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Re: Community Budget Alliance Response to the FY22 Proposed Budget

Dear Mayor Gloria,

Thank you for meeting with the Community Budget Alliance to discuss the FY22 Budget Proposal. We appreciate your willingness to work with us.

While we understand that hotel tax revenues are down, that should not stop you from taking bold steps to end systemic economic and racial inequality. Your proposed budget does not meet this goal. The low-wage workers, immigrants, communities of color, as well as unsheltered and incarcerated individuals, who were all disproportionately impacted by the COVID-19 pandemic, will find no significant expenditures to improve their standard of living or fortify them so that they can better weather the next crisis.

Instead, the police continue to be your #1 funding priority. As community members and advocates, we have witnessed cuts to community programs and services every year while the police budget increases. We are tired of seeing community needs dismissed and other City department budgets picked apart line by line while the police budget continues to grow with little to no accountability. It is time to make communities who have been impacted by systemic underinvestment the City’s top priority. The City should do this by reallocating funds from the bloated police budget to community-based solutions and prioritizing long-term solutions to economic and racial inequality. Well-funded communities are safer communities.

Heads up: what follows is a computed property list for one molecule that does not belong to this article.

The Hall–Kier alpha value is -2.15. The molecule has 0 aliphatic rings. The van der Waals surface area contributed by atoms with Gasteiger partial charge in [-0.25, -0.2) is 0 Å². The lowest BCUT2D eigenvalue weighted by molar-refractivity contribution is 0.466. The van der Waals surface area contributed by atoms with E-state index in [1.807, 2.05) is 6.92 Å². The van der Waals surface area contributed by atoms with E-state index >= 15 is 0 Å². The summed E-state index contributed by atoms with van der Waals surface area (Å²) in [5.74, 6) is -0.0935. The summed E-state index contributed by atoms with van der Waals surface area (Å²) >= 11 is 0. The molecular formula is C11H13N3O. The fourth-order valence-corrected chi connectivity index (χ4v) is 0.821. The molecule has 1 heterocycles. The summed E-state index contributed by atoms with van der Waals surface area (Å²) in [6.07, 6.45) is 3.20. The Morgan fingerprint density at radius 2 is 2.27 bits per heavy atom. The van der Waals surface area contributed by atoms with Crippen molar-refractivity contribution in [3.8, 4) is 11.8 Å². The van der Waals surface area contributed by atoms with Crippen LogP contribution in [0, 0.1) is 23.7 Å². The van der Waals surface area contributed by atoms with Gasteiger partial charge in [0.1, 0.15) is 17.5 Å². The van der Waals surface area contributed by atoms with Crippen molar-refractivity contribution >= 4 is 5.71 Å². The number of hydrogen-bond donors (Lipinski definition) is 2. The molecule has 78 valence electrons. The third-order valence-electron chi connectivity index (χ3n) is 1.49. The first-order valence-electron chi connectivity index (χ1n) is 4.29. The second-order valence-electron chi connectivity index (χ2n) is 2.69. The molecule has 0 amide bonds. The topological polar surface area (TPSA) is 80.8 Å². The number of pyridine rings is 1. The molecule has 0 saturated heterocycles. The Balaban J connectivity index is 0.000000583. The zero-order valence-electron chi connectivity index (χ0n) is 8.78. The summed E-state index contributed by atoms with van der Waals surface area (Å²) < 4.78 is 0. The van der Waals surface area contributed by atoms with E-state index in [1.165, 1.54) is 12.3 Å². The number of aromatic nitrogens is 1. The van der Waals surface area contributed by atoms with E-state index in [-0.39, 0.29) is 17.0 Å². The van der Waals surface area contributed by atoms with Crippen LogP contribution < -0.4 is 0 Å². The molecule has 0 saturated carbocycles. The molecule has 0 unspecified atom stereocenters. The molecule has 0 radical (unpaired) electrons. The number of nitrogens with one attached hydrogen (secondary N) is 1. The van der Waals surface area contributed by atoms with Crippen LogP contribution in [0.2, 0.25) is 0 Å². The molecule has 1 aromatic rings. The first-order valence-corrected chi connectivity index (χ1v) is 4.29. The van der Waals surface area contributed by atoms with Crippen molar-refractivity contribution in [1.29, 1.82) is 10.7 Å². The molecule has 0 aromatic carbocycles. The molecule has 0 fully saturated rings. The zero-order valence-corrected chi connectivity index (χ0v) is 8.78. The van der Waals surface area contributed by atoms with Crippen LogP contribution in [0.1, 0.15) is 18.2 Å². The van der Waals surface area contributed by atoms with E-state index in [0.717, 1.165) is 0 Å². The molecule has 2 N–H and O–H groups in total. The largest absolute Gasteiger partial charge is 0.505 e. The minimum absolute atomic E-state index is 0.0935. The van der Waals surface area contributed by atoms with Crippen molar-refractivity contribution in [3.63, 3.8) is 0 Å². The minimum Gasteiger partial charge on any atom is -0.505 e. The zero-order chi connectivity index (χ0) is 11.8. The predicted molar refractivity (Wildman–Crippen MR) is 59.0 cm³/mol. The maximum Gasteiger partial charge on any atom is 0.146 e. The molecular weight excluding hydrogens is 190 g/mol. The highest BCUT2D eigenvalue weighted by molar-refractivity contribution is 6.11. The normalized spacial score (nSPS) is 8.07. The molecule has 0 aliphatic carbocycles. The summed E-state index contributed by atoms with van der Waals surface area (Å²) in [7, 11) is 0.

We ask you to include the following additional budget priorities outlined in this document in the May Revise of the budget.

1. Create meaningful changes within the San Diego Police Department by reallocating funding to community-based responses and a youth violence prevention program.